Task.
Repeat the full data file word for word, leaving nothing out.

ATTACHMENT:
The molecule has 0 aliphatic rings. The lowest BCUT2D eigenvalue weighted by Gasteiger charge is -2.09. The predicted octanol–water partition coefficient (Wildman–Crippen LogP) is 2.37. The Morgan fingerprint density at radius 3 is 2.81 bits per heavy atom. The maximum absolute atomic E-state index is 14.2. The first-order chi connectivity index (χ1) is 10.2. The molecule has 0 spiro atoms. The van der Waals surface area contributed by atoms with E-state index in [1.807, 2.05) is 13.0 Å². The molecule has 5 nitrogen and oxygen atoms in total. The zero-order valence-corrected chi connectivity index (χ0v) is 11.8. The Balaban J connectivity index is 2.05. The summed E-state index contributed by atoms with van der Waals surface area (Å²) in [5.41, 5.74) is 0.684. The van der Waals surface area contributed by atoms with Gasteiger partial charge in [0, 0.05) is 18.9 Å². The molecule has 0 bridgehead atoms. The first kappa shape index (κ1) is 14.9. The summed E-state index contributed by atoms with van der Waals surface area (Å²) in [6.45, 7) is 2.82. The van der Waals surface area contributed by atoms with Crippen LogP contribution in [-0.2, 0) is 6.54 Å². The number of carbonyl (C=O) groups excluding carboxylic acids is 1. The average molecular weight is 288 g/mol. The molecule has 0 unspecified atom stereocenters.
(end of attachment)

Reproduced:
The molecule has 0 aliphatic rings. The lowest BCUT2D eigenvalue weighted by Gasteiger charge is -2.09. The predicted octanol–water partition coefficient (Wildman–Crippen LogP) is 2.37. The Morgan fingerprint density at radius 3 is 2.81 bits per heavy atom. The maximum absolute atomic E-state index is 14.2. The first-order chi connectivity index (χ1) is 10.2. The molecule has 0 spiro atoms. The van der Waals surface area contributed by atoms with E-state index in [1.807, 2.05) is 13.0 Å². The molecule has 5 nitrogen and oxygen atoms in total. The zero-order valence-corrected chi connectivity index (χ0v) is 11.8. The Balaban J connectivity index is 2.05. The summed E-state index contributed by atoms with van der Waals surface area (Å²) in [5.41, 5.74) is 0.684. The van der Waals surface area contributed by atoms with Gasteiger partial charge in [0, 0.05) is 18.9 Å². The molecule has 0 bridgehead atoms. The first kappa shape index (κ1) is 14.9. The summed E-state index contributed by atoms with van der Waals surface area (Å²) in [6.45, 7) is 2.82. The van der Waals surface area contributed by atoms with Crippen LogP contribution in [-0.2, 0) is 6.54 Å². The number of carbonyl (C=O) groups excluding carboxylic acids is 1. The average molecular weight is 288 g/mol. The molecule has 0 unspecified atom stereocenters.